In the US, there has been a dumbing down of the US population that should cause the country deep embarrassment. Flashy advertising and a lot of “not-exactly-the-truth” advertising, along with super-simple cameras at low prices have convinced previously intelligent adults that they, too, are professionals because they can max out their credit cards on zillion-mega-pixel cameras with powerful zooms and then sell the images on Flickr. (Truth: Flickr forbids sales on its site.) Pro photographers are caught in a bind–competing with people who happened to be someplace and are willing to sell their rights for less than S$100, which pros can not afford to do.
And simultaneously with this situation, Kodak’s shareholders (invariably large pension funds and hedge funds, not individuals) demand bigger and bigger returns, and at a faster pace than even a few years ago. These shareholders have no interest in the markets the corporation serves, either in the US or in foreign countries. They just want their money. My question is–do these shareholders re-invest in the company? Are they able to think into the future? Or maybe the future frightens them–a future with no Kodak because everything’s recorded digitally and backed up on “clouds” (computer bunkers) and used without permission, causing major long-term lawsuits over copyright. I find that kind of future extremely depressing. Holding a photograph, putting it in a frame or an album to show in the future, even printing in a darkroom, all keep people in touch with their own lives and realities. But it seems that, today, everyone has put money and economics far ahead of any other consideration. (There is a certain hypocrisy here, too, I suspect. Many CEOs of pension funds and hedge funds are big art collectors and photography is an art that is collected. It is hypocritical to donate a lot of money to a museum that wants to expand its photography collection, while screwing over the company that made the photos possible. And yet, from a business point of view, it makes sense. Without Kodak and its products, the existing photos rise in value, which is good news for the executives who collect photographs.) (How’s that for a paranoid vision of the future?)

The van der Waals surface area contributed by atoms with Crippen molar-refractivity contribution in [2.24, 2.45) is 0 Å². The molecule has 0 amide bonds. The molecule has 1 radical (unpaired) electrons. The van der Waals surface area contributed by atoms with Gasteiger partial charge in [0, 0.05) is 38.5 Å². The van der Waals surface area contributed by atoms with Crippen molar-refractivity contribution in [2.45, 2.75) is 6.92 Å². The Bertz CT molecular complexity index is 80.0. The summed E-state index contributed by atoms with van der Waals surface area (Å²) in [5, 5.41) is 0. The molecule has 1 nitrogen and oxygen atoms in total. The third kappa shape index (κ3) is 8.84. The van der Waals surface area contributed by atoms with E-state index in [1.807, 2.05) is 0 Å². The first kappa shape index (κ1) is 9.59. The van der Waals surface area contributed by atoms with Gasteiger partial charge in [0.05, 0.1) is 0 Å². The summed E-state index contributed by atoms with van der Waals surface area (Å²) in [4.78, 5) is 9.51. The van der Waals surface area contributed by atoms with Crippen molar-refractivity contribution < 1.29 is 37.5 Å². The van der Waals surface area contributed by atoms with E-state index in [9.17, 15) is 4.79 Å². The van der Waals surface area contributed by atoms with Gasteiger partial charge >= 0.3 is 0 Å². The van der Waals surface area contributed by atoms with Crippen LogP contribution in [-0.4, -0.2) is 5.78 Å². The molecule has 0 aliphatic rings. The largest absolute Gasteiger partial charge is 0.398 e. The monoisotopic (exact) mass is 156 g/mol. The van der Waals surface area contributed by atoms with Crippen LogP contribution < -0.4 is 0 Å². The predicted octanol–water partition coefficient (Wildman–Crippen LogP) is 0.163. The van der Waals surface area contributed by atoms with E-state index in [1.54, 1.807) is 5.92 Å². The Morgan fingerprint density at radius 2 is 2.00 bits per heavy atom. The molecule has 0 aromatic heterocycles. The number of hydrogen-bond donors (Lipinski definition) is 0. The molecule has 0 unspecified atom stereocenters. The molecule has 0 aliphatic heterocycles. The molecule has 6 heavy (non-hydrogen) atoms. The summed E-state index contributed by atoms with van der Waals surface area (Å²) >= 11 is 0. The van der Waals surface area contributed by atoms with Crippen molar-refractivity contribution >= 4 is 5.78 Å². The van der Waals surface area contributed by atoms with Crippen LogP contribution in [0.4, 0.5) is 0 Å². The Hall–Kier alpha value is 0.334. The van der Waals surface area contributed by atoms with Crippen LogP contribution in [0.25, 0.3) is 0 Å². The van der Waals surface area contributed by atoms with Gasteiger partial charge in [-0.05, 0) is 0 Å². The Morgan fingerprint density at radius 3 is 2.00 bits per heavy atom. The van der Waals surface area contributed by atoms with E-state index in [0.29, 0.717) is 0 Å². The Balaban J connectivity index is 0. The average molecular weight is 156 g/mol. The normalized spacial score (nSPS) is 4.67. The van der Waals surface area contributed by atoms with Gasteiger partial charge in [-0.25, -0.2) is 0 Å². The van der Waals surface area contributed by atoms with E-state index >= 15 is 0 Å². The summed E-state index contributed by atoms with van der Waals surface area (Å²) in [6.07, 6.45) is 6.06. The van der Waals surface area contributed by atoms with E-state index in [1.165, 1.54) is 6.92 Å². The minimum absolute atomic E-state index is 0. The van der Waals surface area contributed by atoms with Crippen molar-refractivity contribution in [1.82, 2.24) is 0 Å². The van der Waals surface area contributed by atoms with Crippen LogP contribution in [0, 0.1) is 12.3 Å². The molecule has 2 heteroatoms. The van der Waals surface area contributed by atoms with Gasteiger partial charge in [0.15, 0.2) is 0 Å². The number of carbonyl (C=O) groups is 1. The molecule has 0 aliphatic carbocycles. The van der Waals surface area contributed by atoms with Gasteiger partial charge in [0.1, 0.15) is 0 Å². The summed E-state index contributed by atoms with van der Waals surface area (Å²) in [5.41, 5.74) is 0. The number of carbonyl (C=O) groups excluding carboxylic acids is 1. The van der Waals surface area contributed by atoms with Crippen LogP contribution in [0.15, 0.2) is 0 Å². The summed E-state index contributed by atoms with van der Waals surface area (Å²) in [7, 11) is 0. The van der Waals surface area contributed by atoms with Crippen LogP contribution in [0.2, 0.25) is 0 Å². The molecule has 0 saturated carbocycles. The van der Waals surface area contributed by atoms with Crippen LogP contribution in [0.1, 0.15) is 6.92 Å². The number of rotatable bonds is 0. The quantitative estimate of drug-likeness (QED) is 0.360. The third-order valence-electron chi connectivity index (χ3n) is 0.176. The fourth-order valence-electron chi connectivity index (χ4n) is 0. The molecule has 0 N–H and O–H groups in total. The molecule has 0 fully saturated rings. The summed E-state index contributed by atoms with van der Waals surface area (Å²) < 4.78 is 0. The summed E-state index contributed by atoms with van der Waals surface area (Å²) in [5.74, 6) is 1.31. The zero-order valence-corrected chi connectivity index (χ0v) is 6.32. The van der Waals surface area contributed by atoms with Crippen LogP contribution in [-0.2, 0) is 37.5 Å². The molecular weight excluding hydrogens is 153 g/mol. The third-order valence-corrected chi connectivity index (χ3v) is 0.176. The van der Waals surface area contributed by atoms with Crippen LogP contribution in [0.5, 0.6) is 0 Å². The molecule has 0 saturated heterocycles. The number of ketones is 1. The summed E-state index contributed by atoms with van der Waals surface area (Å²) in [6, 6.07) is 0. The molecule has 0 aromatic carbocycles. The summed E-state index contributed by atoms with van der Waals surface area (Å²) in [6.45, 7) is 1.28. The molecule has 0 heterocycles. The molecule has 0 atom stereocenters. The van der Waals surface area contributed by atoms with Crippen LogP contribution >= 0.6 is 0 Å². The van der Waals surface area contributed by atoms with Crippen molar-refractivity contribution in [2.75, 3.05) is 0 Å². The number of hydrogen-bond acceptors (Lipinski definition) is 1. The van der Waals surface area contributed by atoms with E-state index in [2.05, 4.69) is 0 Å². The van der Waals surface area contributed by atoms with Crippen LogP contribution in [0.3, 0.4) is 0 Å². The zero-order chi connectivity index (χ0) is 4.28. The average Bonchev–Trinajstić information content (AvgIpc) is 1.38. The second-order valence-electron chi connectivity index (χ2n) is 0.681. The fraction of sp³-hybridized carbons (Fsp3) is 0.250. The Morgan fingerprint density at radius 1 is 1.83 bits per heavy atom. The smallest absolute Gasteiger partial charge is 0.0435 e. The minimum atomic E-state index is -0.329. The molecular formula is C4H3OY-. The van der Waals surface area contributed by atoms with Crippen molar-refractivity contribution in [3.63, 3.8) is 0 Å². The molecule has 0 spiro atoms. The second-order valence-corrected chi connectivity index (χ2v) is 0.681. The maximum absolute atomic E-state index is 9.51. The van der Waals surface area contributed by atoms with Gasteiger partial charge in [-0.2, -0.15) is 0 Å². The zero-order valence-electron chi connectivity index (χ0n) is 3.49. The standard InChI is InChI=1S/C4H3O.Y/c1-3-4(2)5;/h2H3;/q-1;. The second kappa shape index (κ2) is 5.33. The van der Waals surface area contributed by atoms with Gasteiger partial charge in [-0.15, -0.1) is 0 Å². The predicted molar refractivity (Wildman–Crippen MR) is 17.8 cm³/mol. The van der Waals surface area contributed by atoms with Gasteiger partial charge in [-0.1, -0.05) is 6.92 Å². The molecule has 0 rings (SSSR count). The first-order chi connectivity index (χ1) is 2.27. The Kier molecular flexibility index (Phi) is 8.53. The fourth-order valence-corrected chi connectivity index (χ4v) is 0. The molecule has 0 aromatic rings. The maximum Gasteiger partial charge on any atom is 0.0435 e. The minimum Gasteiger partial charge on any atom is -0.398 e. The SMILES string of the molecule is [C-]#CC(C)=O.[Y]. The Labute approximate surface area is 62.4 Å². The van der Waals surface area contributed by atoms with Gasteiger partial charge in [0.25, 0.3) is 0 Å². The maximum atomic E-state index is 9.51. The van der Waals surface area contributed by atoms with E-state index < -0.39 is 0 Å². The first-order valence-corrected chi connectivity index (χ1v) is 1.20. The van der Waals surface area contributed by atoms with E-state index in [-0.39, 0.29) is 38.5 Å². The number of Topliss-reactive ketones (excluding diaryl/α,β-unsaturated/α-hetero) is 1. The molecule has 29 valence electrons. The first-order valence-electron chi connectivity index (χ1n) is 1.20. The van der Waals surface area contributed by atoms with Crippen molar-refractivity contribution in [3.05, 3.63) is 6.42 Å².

In sum, I am less inclined to blame Kodak for its downfall. I look at what’s happening with Ilford and even Agfa and Fuji, in terms of reducing production but keeping the products available. I hope that Kodak can do something similar. I have a Kodak digital camera and am charmed by its images. I like to play with them with Adobe Photoshop Elements 9. Sometimes I make prints, although my current problems with Epson’s lack of paper distribution tends to kill my enthusiasm for going digital completely. But my photos taken with Pentax or Mamiya, with film and printed either by a lab (color) or by me (black and white) ignite an emotional response I still do not feel from digital. If Kodak did anything wrong, it was putting economics ahead of its customers or even common sense.